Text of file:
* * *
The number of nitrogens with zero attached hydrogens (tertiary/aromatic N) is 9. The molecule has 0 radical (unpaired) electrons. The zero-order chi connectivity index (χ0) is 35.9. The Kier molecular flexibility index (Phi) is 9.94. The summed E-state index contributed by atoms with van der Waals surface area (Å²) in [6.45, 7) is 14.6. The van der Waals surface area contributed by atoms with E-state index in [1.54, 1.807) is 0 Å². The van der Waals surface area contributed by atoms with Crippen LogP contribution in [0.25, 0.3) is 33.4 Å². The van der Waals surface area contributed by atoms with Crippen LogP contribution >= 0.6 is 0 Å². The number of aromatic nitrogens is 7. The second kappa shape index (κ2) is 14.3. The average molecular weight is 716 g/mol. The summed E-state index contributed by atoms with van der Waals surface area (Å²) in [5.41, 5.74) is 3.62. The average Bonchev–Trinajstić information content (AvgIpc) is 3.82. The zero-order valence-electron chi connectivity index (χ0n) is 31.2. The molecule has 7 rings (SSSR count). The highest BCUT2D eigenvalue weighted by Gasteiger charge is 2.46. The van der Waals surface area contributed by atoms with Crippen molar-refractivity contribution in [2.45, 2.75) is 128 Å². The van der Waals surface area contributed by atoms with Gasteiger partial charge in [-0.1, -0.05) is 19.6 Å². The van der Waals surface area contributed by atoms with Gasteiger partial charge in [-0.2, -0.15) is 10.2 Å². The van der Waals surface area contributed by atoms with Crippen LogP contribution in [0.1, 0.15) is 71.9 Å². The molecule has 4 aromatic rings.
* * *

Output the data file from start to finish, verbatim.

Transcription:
The number of nitrogens with zero attached hydrogens (tertiary/aromatic N) is 9. The molecule has 0 radical (unpaired) electrons. The zero-order chi connectivity index (χ0) is 35.9. The Kier molecular flexibility index (Phi) is 9.94. The summed E-state index contributed by atoms with van der Waals surface area (Å²) in [6.45, 7) is 14.6. The van der Waals surface area contributed by atoms with E-state index in [1.54, 1.807) is 0 Å². The van der Waals surface area contributed by atoms with Crippen LogP contribution in [0.25, 0.3) is 33.4 Å². The van der Waals surface area contributed by atoms with Crippen LogP contribution >= 0.6 is 0 Å². The number of aromatic nitrogens is 7. The second kappa shape index (κ2) is 14.3. The average molecular weight is 716 g/mol. The summed E-state index contributed by atoms with van der Waals surface area (Å²) in [5.41, 5.74) is 3.62. The average Bonchev–Trinajstić information content (AvgIpc) is 3.82. The zero-order valence-electron chi connectivity index (χ0n) is 31.2. The molecule has 7 rings (SSSR count). The highest BCUT2D eigenvalue weighted by Gasteiger charge is 2.46. The van der Waals surface area contributed by atoms with Crippen molar-refractivity contribution in [2.45, 2.75) is 128 Å². The van der Waals surface area contributed by atoms with Gasteiger partial charge in [-0.1, -0.05) is 19.6 Å². The van der Waals surface area contributed by atoms with Gasteiger partial charge in [-0.2, -0.15) is 10.2 Å². The van der Waals surface area contributed by atoms with Crippen LogP contribution in [0.1, 0.15) is 71.9 Å². The molecule has 4 aromatic rings.